As a palaeomagician, there’s an intrinsic interest in having a huge hunk of magnetite (well done to those who eventually worked it out) on one’s desk, even if I’m going to have to be careful not to put it near any of my samples (or my credit cards, for that matter). But how has such a thing come to form? Normally magnetite is a fairly minor component of igneous rocks, and of sediments that are derived from them; what process has produced such a concentrated mass of it? Perhaps taking a closer look of the original sampling locality will gives us a few clues:
Clue 1: The light rock above and below the magnetite layer is anorthosite – a coarse grained igneous rock composed almost entirely of plagioclase feldspar. Coarse-grained usually means slow cooling, so we’re probably in some sort of intrusive rock.
Clue 2: The upper and lower boundaries of the magnetite layer look very different: the lower boundary is sharp, whilst the upper boundary is quite fuzzy. In fact, there is a very clear mineralogical grading occurring within this horizon: as you move upwards through the layer, you start to see more and more plagioclase crystals within the magnetite matrix, until it takes over as the principal consituent and we are back into anorthosite.
The simplest explanation for this is that this whole sequence formed from a magma which took a much longer time than usual to cool, allowing mineral phases which would normally be jumbled together as the rock solidified around them to be separated out by physical processes like gravitational settling.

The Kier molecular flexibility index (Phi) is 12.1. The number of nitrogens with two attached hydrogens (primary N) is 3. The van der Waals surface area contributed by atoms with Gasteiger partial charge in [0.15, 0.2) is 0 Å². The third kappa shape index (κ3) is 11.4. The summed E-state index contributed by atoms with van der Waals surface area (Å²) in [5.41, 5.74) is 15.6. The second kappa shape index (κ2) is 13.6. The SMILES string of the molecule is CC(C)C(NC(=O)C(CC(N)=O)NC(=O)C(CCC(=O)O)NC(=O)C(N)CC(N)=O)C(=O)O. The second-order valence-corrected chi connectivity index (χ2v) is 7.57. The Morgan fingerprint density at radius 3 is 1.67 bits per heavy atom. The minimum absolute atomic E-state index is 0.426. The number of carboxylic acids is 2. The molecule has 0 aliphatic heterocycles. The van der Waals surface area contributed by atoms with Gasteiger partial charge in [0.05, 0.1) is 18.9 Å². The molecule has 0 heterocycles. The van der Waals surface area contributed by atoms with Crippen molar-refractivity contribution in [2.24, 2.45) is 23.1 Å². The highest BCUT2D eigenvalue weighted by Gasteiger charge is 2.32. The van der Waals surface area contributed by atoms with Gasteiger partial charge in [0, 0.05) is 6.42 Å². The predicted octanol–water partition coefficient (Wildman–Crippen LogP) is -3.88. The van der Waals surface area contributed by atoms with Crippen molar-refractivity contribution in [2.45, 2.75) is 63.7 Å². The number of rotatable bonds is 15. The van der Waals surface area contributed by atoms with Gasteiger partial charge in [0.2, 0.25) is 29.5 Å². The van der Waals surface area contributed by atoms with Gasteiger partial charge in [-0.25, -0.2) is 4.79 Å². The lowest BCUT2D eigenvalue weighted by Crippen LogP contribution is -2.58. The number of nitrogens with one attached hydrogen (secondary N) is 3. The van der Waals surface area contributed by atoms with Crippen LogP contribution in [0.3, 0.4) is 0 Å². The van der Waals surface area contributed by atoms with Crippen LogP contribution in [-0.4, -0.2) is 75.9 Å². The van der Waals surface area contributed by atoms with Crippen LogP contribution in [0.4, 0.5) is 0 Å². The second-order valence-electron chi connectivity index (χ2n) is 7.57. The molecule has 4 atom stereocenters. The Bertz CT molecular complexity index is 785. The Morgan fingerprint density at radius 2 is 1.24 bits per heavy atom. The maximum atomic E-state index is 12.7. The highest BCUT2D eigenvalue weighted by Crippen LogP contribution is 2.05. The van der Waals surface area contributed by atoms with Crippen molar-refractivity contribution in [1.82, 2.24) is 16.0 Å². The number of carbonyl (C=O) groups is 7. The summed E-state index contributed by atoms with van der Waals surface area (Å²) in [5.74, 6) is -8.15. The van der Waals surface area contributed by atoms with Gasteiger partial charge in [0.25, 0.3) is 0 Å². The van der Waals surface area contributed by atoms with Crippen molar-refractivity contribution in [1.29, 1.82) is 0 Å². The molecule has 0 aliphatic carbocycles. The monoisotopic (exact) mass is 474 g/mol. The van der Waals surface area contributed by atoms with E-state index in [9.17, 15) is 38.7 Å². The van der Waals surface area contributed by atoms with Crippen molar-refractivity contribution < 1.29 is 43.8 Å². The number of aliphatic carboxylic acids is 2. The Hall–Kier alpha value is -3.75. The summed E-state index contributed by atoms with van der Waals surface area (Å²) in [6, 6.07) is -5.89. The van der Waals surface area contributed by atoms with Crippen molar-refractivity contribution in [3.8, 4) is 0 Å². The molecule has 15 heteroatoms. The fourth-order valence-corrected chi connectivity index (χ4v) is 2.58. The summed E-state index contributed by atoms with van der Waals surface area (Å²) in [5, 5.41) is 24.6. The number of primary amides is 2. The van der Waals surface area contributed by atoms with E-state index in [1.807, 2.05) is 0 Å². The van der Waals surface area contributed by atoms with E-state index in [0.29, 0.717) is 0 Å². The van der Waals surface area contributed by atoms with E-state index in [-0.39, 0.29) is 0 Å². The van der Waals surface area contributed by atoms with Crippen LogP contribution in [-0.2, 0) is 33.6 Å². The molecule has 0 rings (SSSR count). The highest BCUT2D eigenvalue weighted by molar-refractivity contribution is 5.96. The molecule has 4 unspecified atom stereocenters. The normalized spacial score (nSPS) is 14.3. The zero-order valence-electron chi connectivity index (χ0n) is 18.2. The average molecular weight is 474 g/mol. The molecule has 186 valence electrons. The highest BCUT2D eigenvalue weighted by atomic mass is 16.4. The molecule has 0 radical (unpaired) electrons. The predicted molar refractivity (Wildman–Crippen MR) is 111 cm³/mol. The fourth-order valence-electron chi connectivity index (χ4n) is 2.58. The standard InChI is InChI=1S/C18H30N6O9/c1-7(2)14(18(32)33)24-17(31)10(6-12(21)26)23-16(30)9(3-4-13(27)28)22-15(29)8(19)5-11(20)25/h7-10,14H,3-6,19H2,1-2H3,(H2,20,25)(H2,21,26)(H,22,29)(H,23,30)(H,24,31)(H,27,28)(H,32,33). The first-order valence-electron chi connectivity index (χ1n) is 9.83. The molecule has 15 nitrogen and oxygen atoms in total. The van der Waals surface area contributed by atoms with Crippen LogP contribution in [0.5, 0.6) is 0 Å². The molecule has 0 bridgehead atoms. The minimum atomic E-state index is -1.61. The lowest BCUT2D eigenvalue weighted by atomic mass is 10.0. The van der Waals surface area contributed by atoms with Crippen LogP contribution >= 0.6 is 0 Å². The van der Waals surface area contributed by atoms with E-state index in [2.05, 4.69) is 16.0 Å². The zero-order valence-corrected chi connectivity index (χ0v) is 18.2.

Clue 3: The lower boundary, whilst compositionally sharp, is not completely flat. In several places you can see undulations where the dense magnetite appears to have pushed down into the anorthosite below, strongly implying that the anorthosite was not completely solid:
Clue 4: How’s this for a xenolith?
This again shows that the formation of the magnetite layer appears to have deformed the material below it.
What’s fascinating about all of this is that while we are definitely dealing with igneous rocks solidified from a melt, many of the features of this outcrop – grading, deformation of apparently unlithified rocks – are more reminiscent of sedimentary environments. This sort of thing can only happened when a large pool of melt is injected into the crust in one go. Such a large intrusive body takes a long time to completely cool and solidify, which allows melt to persist for long periods within the system. This means that newly formed crystals are in suspension in the magma, just as sediment particles are suspended in river, lake, and ocean water; hence they can be carried around, and sorted into layers, and deformed before they are completely rigid. How big does the intrusion have to be for such processes to have a significant effect? You’ll have to wait until tomorrow’s post to find out, but I’ll tell you right now that the answer in this case is ‘pretty big’.